Looking back at Exeter from the Marypole Toll Gate
   Looking back on Exeter from the heights of Marypole Toll Gate  

 

Previous to railways, many gentlemen would take a trip to London, Falmouth, Plymouth &c. for the purpose of being allowed to drive a portion of the journey; on one occasion, a Devonshire  baronet took the reins of the Falmouth mail from the New London Square. On turning Mr. Franklin's corner, the wheels not clearing the kerb, the coach was upset. Amongst the inside passengers was the Inspector of Mails; fortunately he was enabled to put his head out on the right side, but from that time, no one was allowed to drive but the authorised coachman. Mr T. Burch was also in the coach at the time of the upset, but was not much injured. The Bath and Bristol coaches (via Tiverton) ran by the old Stoke road. The hill was so steep that the trustees allowed two extra horses to be put on without extra toll, a post being erected at the bottom of the hill and another at the top, with the words painted thereon "put on" and "take off". In 1814, the road was made over Marypole Head to avoid the steep hill; and in 1829 the road was cut from Cowley Bridge to avoid the latter ascent. The same privilege was also allowed to the Falmouth coaches just above the Okehampton Turnpike gate. The fish from Torquay for Bristol and Bath, was forwarded by coach, which left the London Inn every evening about six o'clock, drawn by six horses as far as the milestone on Maypole Head. Very few passengers travelled by it, owing to the high flavour of the contents.

 

Three or four days previous to Christmas Day, the various London coaches were loaded with hampers as presents, frequently four or five feet high on the roof. On one occasion a coach, driven by Mr.Beavis, being top-heavy, overturned about midway between Exeter and Salisbury. The coachman was killed on the spot, and a subscription was started for his widow, between £800 and £900 being collected.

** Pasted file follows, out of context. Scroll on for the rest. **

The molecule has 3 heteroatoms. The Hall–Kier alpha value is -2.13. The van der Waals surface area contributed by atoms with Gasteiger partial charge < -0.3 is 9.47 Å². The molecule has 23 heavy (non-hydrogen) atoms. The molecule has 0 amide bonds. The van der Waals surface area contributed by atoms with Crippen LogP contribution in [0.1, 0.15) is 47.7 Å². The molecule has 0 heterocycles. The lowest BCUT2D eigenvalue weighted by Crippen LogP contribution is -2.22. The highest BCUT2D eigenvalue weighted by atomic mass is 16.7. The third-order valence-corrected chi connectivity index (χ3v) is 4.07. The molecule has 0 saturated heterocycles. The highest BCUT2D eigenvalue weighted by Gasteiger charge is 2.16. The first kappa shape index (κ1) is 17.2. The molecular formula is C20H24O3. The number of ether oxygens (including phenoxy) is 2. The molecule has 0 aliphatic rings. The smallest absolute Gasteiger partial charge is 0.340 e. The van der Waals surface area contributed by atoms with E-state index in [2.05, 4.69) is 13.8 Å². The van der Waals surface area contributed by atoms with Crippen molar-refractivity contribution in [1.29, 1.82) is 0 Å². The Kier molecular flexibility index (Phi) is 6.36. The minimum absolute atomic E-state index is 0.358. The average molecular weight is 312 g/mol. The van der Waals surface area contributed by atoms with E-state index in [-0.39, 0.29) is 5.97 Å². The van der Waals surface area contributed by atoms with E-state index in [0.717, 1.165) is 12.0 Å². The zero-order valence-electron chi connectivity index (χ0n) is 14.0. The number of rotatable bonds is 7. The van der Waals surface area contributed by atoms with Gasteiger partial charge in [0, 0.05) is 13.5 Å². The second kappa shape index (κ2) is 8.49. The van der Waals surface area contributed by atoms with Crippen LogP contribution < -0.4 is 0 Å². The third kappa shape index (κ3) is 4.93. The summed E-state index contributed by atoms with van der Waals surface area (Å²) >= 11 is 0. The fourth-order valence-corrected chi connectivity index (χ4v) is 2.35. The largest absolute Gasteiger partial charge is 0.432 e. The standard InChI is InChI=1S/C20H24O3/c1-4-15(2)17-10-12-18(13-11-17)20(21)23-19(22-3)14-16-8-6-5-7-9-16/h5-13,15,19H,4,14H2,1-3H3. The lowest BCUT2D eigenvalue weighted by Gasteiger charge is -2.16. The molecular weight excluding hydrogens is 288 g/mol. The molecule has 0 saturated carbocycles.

About twenty-six coaches passed through Heavitree daily. Presuming the present generation never saw a mail coach, I will endeavour to to give an idea of it. The weight was about one ton, painted red, with royal coat of arms on the panel of the door. They were built to carry only four passengers in and four out, with a bag or a box for their luggage, the roof being reserved for large mail bags. A round seat behind, covered with a skin, and a pocket on each side for pistols for the guard. The smaller country bags were put in the boot under his seat, which was opened by a trap door. A long box in front of the guard held a blunderbuss, whilst there was another box or bag for the  brass horn, which was about thirty inches long. When heavily laden, two extra horses, with postillion, were attached to the mail. I have often heard the late Mr. Warren, attorney, speak of the journey to London, whivch took three days from Exeter. Four parties would take the inside of the coach, provide themselves with lamp and cards and play whist nearly the whole way.

 

The London - Exeter Mail Coach

The London to Exeter Royal Mail Coach

from a painting by Henry Alken snr.

Copyright owner not known

 

For Plymouth, the coach would leave Exeter at six in the morning, stop at Chudleigh for the passengers to breakfast, when a cock fight might be witnessed; then on to Totnes to dinner and another cock fight would follow; then start for Plymouth, arriving there about six in the evening. The return journey was similarly diversified. High Street in those days was a busy scene, either carriages, post chaises or coaches every few minutes having to pass through it, going east or west. In connection with the New London Inn, there were in the stables from 150 to 200 horses daily.

 

Previous to the road being cut under Northernhay, the stables and coach-houses extended; there were also stables the other side of Longbrook Street, and on Fridays, if fine, and anything particular was going on, they could scarcely find room for horses and carriages; also the same with other hotels and inns in the neighbourhood."

 

End of the day

Posting horses in the stables

For the horses, it was a very hard life and there were many instances of horses dying in harness. All posting houses had to keep four horses saddled and ready to go in case they were needed on urgent Government business.

 

1  Approximately 169 miles

2 In the Cathedral Close and still open for business

3 A very narrow thoroughfare now closed to traffic

4 A packet was a vessel which carried passengers on long-haul trips

5 Stage points at which the horses were changed.

6 Bullion - i.e the common currency in the country of origin representing the duty and taxes paid there and bound for the Exchequer as cash.